Albert Camus' The Rebel is a book-length essay arguing for the absurdist philosophy and the necessity for a revolt against meaninglessness.
Camus' absurdist philosophy basically claims that life holds no intrinsic meaning. Therefore, no personal decisions, private convictions, or religious faith can suffuse our existence on this earth with any sort of purpose or significance. In fact, Camus characterizes the human tendency to find meaning in life as a senseless undertaking. In The Myth Of Sisyphus, Camus' Sisyphus clearly illustrates the futility of all life: the hero is condemned to an eternity of slavish labor, an undertaking which rewards him with failure every single day.
Therefore, absurdist philosophy holds that the only way to combat the meaninglessness of life is through revolt; to confront the powerlessness of life and the certainty of death becomes for the absurdist, the only way to craft meaning out of futility. In that vein, Camus questions whether suicide or murder should be admitted as legitimate revolts against the futility of life.
By the same token, if we deny that there are reasons for suicide, we cannot claim that there are grounds for murder. There are no half measures about nihilism. Absurdist reasoning cannot defend the continued existence of its spokesman and, simultaneously, accept the sacrifice of others' lives. The moment that we recognize the impossibility of absolute negation and merely to be alive is to recognize this-the very first thing that cannot be denied is the right of others to live. (From The Rebel).
According to his argument above, Camus argues that every practicing absurdist should not succumb to the weakness of suicide as a solution. Instead, he/she should live life to the fullest and attempt to fashion an existence that accords the greatest pleasure. Camus asserts that one can do this while accepting that insignificance need not define one's will to exist. This is the kind of revolt Camus supports. As suicide would effectively end any rebellion against the meaningless of life, Camus did not view it as a valid option.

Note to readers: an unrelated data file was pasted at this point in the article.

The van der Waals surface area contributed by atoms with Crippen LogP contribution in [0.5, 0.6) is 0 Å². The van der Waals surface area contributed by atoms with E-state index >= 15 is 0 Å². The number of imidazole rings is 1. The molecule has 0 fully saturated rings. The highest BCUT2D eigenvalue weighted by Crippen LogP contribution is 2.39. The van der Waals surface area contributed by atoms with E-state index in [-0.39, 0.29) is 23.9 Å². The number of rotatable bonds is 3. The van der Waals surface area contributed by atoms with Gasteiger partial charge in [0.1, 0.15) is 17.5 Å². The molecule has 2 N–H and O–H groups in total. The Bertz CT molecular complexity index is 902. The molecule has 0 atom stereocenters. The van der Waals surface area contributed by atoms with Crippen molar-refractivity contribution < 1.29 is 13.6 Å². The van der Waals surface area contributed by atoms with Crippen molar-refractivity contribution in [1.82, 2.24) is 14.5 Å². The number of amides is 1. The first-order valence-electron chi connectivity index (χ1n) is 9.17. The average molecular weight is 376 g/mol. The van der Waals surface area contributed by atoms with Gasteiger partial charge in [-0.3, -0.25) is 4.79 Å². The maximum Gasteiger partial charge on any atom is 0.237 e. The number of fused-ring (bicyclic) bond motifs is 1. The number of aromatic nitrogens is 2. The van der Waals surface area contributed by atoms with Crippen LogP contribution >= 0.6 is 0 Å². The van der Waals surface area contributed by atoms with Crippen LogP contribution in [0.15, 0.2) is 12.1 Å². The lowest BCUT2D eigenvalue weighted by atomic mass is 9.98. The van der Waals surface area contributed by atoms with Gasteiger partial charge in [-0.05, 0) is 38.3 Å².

As such, Camus also viewed murder as a way to deny others of this ability to revolt or rebel against the futility of life. In this, Camus' reasoning is sound. Camus warns that nihilism may exact a price the world may not be prepared to accept.
...metaphysical collapse often ends in total negation and the victory of nihilism, characterized by profound hatred, pathological destruction, and incalculable death.
Here suicide and murder are two aspects of a single
system, the system of a misguided intelligence that prefers, to
the suffering imposed by a limited situation, the dark victory in which heaven and earth are annihilated.
Camus cites the example of Hitler during WWII. Convinced that his reinvention of German society through mass murder would ensure German superiority and renew national pride, this madman unleashed a terrifying spectacle of bloodshed upon the world unheard of in his time. Therefore, Camus soundly rejects suicide or murder as valid alternatives for revolt against the aimlessness of human existence.